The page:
The National, Tuesday November 24th, 2015
FORGIVENESS can be a powerful tool for change in society.
It can heal raw emotional wounds and subdue rage, vengeance, resentment and intolerance in even the hardest of characters.
The definition of forgiveness is the conscious, deliberate decision to release feelings of resentment or vengeance toward a person or group who has harmed you, regardless of whether they actually deserve your forgiveness.
In Papua New Guinea where payback system of rife in times of conflict, there are some men that are rising above this base but powerful instinct so entrenched in our society.
The recent clashes in Lae, Morobe, between the local youth and Highlanders has seen the ethnic groups from the two regions take up positions of hostility and this has threatened to impact negatively on the city and its citizens, most of whom it can be said are law-abiding people who want to live and work in peace.
In one of the initial clashes between the settlers on Monday, November 9, a man from Enga was killed and this put the Morobe capital in a precarious position as the city’s large Engan community looked set to retaliate in typical Highlands fashion but despite the threats and posturing from both sides in the days after the incident, sanity and reason thankfully prevailed.
The family of the dead man took a stance that is worth commending because it flies in the face of every natural instinct which is to avenge.
They accepted the death, grieved and mourned over the loss of their loved one but stood resolute on the next course of action.
They wanted justice, the type the law of the land could deliver and not the type they themselves and many others in Papua New Guinea have grown accustomed to see being meted out.
The family of Jacob Kos said ultimately they wanted peace to prevail and for the killer/s to be brought to justice and be answerable for their crime.
Kos’s father Pait and brother Nelson, as well as a group of relatives and kinsmen, said there was no point in retaliating; that to answer the death of their son with any form of violence would only exacerbate the situation. This action should be commended because the aggrieved party put the greater good of the community and city ahead of its needs; their traditional recourse to take an eye for an eye was replaced by the deference to the law.
“There have been all sorts of frightening reports in the media about revenge attacks and payback killings from the Engan community in Lae. But we are here to say these claims are not true,” Kos’s uncle Jimmy Wapi said.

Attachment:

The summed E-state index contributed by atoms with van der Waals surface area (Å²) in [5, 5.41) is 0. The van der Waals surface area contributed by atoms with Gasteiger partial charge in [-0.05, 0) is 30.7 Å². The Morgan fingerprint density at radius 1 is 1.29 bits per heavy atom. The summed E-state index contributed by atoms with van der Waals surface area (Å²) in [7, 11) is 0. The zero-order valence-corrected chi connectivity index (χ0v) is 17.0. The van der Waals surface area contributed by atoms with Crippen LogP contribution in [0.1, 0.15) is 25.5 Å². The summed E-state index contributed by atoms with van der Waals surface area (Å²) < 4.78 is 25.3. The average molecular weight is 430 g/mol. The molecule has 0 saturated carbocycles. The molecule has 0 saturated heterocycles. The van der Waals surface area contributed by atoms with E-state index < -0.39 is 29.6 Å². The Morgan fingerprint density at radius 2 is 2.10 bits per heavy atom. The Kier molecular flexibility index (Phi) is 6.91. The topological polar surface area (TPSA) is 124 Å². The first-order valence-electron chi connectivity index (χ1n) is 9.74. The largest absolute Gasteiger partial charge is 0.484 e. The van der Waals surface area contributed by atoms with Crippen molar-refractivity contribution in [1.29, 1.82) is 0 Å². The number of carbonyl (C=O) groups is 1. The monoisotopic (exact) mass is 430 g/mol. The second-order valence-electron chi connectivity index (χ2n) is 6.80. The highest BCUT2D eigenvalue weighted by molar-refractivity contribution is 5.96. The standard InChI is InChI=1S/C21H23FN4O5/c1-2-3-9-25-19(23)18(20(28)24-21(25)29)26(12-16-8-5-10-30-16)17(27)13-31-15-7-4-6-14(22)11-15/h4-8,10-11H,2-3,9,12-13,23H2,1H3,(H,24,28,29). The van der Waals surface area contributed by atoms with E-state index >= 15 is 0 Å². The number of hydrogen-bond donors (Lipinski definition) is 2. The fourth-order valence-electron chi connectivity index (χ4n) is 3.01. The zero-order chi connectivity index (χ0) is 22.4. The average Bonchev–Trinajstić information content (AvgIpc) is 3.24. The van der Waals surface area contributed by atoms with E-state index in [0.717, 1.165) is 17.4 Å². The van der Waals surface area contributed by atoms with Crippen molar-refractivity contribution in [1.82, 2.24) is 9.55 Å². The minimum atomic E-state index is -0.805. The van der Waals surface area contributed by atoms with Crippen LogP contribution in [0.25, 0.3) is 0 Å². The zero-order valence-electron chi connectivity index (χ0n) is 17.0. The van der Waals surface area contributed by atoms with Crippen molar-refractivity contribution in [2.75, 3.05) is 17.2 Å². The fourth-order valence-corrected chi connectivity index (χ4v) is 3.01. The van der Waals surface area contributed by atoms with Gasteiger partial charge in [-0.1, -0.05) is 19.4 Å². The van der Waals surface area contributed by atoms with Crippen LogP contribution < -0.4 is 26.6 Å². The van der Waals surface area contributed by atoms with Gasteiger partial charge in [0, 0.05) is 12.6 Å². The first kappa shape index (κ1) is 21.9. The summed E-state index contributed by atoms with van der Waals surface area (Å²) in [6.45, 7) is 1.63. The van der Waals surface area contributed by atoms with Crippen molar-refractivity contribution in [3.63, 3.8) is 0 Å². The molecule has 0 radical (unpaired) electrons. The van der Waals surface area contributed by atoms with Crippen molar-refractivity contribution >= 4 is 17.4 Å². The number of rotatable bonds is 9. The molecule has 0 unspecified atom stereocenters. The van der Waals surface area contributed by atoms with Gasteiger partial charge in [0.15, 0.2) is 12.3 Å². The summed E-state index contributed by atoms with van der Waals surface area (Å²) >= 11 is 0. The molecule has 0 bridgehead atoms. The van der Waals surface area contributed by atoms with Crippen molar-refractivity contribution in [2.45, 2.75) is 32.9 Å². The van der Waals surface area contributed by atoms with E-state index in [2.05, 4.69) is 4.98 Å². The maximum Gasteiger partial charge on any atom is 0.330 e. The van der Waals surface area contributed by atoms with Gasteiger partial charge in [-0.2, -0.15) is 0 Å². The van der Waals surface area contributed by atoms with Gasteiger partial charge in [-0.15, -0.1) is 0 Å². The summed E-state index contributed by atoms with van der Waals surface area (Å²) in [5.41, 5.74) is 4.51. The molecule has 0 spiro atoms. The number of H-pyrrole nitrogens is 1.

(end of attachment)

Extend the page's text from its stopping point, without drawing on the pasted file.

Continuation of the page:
“The case is with the police and we will let the law take its course.
“In our custom, if you kill one of us, we will retaliate by taking 10 lives. But we refuse to take revenge have lived in Lae city for a very long time and we have come to call ourselves Morobeans.”
We cannot judge the motives of the Engans but praise them for their restraint not because they were prone to violence in the first place but because they took stock of the situation and realised that violence is not the answer because it only begets more.
It will be interesting to see whether a claim for compensation will be put forward, as is customary when killings happen, or if the Kos family will stay the course and see justice served.
It is now incumbent on the Lae Police to ensure the perpetrators are identified, found and charged after all the Engans have brought the matter to their door step and left it for them to attend which was proper thing to do.
The police must complement the community now and do their duty competently and professionally as everyone expects them to.
To forgive is a powerful act and one hopes that this example is remembered by all ethnic groups that inhabit the country’s second largest city.
While tensions may still be high, all sensible people in Lae, and in fact around the country, can take comfort in the knowledge that we are not all just mindless savages reduced to our basest actions when wronged or done a bad turn by our fellow man.
It is a start.